Karin Kaminker

Olympiade

Tango On The Terrace Of The Olympic Museum In Lausanne

Dancing on concrete, surrounded by reflecting pools, the Mt. Blanc in the distance, Lac Léman at our feet, the Olympic rings connoting excellence, inscribed on the wall at our back… There we were, foreigners many, amateurs all, drawn by the lure of soulful music and the dancers‘ embrace.

The men at the outdoor milonga seemed of the decent sort – well-groomed, partner-oriented and courteous – but it was the women who caught the eye:

Tanned and toned, in a mini sheath, the belle of the evening was a highlighted blonde, who gave the impression that she could navigate ocean waves with the same beach bunny chic that won her this evening’s contest as queen of the figure eight.

The fresh-skinned athletic wonder took to her toes in her upscale running shoes. The firey individualist went headlong through tango paces despite a wounded leg. The overweight mama in purple pumps blithely defied the laws of gravity.

Also present was the obligatory spike-heel gang, ranging from the doyenne – a rail-thin socialite – to the stunning recent graduate of the local lycée. And holding their own were the sixties-somethings: a determined enthusiast, wrinkled and wiry-legged but dancing circles around the younger girls, and a handsome grandmother dancing with calm assurance in the doting arms of “Pop”.

With me, American immigrant in the Lac Léman region, were Maria from America, a nature-loving woman, and uncomplexed Maria from Spain, plus Silvia from Argentina, who exuded a lovely blend of friendliness and dignity. A demure university professor from France took her seat next to us and chatted while waiting for her chance to dance.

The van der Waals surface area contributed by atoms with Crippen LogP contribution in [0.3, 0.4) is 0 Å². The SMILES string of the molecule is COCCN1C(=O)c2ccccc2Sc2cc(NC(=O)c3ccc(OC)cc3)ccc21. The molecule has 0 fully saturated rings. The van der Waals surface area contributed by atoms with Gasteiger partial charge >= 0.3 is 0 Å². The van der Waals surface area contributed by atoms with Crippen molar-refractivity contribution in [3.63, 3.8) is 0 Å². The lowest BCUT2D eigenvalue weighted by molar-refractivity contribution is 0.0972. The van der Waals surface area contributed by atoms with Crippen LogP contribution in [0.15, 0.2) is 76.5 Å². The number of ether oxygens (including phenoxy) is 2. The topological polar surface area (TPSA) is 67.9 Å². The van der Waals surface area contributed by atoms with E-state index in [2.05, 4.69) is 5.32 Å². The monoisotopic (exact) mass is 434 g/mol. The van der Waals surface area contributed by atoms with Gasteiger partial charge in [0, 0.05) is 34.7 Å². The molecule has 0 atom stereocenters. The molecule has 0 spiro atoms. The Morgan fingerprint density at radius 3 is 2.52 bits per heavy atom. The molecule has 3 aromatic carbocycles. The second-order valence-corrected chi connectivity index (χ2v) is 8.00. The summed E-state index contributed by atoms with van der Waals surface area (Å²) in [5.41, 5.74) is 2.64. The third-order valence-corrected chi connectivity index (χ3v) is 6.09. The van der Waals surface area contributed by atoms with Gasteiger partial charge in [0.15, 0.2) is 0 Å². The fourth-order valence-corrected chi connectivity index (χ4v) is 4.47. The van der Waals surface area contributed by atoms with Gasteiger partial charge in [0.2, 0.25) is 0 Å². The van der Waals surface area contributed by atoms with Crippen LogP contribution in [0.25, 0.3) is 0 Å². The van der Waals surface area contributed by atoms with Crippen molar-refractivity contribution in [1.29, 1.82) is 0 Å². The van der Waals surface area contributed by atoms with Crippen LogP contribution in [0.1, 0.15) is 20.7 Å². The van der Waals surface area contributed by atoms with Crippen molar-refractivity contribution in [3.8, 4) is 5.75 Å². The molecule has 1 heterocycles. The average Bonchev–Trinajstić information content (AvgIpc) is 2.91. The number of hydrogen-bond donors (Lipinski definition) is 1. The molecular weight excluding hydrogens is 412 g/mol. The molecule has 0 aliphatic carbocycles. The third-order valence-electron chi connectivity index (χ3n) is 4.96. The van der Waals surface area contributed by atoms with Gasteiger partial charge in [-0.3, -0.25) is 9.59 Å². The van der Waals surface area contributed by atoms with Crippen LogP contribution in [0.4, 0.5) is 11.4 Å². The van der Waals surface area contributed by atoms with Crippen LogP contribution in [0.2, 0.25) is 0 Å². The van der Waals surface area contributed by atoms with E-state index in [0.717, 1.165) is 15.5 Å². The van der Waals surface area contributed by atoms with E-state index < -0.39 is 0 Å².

On the eastern horizon, the sky turned suddenly troubled. Soon white high-charged streaks electrified the lake. Our mood turned troubled as the winds blew the storm in our direction. Overhead, white sheets stretched across the blanket of cloud and the first premonitory drops began to fall.

The majority of male dancers declared that they would stand firm in their desire to dance but the consort of goddesses – Hecate, Hera, Athena, Artemis, Demeter, Persephone – prevailed upon us to take cover from heaven’s wrath.

We fled, up further still, to under a fragile tent, arriving just before Zeus sent his terrifying bolts crashing down. The timorous shivered in their chairs, fearing the worst but not daring to leave, whereas the fearless resumed their dancing.

And, through it all, the Argentine tango, on this stormy night in mythic Switzerland, played on.

Lost

Blinded by the sun
I follow my new other half
down the narrow streets of Toledo
each step wiping out
bit by bit
the me that I was
a fortnight before

Twelve noon – honeymoon –
the September heat beats down
on my newly wedded head

Deleterious, this veil
of bright Spanish sun
that whites out my thoughts

A mantilla disguise…
I traipse on in it lost,
an ocean away from home
beside my new better half

hiding from view
the old solo self
that pulses behind the veil
waiting to re-emerge